With anti-social behaviour and crime continuing to act as a major barrier holding back UK high streets, Joe Barratt asks what role placemaking should play in making our streets safer?
When stories emerged earlier this year of shops shutting down and Westfield Mall owners pulling out of San Francisco amidst a crime epidemic, there was a sense of shock among the British media. “What really takes you aback is the palpable feeling of lawlessness and the all-pervasive fear of crime,” noted Rohan Silva in The Times.
“Even for a city that has always managed to rebuild after flattening financial and geological shocks, San Francisco — emptier, deadlier, more politically dysfunctional — seems closer to the brink than ever,” warned The Financial Times.
But nowhere in any of this damning reportage was any sense that a similar crime epidemic could start to take root in British towns and cities.
‘Surely this couldn’t happen over here?’ was the underlying assumption behind the shock of San Francisco’s collapsing business confidence.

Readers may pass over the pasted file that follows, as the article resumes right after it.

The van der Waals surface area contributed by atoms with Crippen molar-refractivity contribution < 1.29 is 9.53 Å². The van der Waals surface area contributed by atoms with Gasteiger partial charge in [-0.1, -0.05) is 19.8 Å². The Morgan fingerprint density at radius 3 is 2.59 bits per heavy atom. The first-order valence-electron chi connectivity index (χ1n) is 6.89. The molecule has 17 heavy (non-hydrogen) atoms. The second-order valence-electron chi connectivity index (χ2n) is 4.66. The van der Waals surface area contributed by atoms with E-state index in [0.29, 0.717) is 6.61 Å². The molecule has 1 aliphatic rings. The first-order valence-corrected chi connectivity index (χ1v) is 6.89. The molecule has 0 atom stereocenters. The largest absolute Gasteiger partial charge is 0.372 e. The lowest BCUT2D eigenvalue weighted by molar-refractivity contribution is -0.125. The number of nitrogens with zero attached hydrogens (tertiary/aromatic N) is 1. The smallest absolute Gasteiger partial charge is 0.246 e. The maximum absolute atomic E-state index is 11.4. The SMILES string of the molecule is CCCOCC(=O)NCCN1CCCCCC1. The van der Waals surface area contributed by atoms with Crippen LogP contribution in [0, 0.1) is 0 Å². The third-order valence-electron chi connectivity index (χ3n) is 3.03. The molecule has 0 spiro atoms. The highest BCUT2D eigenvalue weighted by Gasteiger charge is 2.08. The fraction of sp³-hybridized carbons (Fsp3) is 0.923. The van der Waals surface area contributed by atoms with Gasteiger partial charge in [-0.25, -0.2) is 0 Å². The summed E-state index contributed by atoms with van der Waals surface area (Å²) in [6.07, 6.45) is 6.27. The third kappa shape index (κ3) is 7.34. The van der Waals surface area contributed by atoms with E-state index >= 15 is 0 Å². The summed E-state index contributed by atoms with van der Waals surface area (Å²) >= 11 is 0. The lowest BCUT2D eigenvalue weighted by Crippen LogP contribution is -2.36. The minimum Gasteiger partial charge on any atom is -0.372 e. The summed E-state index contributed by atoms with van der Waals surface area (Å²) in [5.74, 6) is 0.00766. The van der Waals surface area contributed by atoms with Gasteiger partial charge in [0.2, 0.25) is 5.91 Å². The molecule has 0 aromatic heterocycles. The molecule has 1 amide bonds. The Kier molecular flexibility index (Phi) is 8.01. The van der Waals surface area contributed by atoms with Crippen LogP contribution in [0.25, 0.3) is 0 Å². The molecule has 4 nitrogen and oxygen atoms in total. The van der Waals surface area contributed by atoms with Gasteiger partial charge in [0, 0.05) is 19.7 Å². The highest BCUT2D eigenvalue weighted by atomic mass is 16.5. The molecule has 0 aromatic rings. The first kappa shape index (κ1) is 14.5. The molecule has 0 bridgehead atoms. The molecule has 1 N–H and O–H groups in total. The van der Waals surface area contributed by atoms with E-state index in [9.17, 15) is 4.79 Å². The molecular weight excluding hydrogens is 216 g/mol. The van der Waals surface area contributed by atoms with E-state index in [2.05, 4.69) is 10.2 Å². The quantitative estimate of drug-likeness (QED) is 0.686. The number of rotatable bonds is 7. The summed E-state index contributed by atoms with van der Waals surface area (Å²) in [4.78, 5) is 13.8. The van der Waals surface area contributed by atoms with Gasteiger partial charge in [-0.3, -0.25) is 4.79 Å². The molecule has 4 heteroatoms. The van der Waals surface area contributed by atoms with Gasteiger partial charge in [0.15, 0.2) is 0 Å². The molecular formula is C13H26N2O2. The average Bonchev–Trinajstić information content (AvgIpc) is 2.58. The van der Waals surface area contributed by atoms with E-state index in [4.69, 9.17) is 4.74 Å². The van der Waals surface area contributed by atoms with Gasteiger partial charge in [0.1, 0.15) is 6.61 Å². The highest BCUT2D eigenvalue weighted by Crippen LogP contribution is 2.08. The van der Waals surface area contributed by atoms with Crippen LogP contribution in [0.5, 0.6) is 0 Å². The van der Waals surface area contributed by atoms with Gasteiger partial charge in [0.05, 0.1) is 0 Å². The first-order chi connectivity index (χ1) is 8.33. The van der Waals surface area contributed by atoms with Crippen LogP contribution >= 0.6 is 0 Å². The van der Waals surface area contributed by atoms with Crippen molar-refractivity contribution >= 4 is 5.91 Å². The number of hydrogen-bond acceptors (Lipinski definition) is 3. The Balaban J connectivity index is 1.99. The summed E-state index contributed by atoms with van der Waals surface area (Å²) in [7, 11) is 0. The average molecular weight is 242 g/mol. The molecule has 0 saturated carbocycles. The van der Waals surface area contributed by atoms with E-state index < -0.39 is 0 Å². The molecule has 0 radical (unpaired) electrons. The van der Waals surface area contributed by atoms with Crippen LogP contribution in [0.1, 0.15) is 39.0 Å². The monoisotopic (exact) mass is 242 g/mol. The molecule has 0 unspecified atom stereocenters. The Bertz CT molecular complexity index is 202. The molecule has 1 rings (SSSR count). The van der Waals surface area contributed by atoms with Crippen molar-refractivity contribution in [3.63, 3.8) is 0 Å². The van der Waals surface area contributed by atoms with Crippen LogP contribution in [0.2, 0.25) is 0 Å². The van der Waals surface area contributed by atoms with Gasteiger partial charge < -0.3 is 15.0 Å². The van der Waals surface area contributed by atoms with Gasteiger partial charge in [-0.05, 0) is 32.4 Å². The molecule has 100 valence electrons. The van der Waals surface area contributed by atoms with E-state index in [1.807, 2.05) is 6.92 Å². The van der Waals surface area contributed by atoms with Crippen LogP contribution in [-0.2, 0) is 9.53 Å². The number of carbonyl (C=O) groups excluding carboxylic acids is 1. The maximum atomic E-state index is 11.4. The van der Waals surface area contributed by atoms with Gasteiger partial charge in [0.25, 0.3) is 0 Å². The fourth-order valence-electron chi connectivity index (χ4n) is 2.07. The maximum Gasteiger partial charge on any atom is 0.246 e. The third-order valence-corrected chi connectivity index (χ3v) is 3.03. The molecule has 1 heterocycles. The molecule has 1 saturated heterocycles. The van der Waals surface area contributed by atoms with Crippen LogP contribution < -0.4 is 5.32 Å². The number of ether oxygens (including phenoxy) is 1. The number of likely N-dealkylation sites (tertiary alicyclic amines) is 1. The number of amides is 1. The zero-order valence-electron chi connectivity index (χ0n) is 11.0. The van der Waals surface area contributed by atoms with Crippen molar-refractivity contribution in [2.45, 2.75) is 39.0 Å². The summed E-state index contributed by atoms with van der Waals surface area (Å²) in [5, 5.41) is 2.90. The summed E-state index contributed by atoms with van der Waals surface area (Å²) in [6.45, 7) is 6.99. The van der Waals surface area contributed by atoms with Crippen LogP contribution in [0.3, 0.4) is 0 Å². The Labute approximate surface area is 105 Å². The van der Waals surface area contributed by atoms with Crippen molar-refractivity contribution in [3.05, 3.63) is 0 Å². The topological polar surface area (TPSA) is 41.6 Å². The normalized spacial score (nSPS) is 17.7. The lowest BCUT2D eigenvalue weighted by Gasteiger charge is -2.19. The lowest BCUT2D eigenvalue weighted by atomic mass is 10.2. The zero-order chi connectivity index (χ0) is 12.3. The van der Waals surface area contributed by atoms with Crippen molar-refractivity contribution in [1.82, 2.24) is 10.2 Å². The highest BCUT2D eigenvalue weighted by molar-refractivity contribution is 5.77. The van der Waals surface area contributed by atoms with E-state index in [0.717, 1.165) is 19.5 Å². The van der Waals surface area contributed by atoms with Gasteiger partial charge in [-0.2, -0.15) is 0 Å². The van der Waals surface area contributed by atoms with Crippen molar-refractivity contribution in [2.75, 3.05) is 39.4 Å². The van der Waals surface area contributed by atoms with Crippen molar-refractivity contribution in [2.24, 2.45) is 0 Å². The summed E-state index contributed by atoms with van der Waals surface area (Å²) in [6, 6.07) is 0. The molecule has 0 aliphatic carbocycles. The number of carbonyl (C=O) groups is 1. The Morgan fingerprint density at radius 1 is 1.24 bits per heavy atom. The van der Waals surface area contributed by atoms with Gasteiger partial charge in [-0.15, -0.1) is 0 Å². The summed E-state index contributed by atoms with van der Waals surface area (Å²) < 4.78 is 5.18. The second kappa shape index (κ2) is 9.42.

Not just a U.S. problem
But after a recent surge of TikTok-fuelled looting on London’s busiest streets, Britain’s commentators are finally waking up to a problem that’s closer to home. And at a time when the Co-Op, one of the UK’s top ten largest supermarkets, is warning that some towns could soon become no-go areas for shops because of rising crime, alarm bells should be ringing.
For some they already are.
“We don’t want to be like some bloody American city,” argued Manchester councillor Pat Karney, as he recently surveyed the aftermath of mobs of teenagers involved in violent clashes in the city centre.
With scenes like this now becoming more common, public debate is rightly focused on policing and a failure to uphold the law in towns and cities across the country. It must also look at wider society and how communities can be supported.
Public spaces and social cohesion
While it’s widely acknowledged that there needs to be more neighbourhood policing, this alone is not enough. With a growing recognition that public spaces are key to building social cohesion and giving everyone a stake in their community, there is a need to re-think how we can enhance the public realm.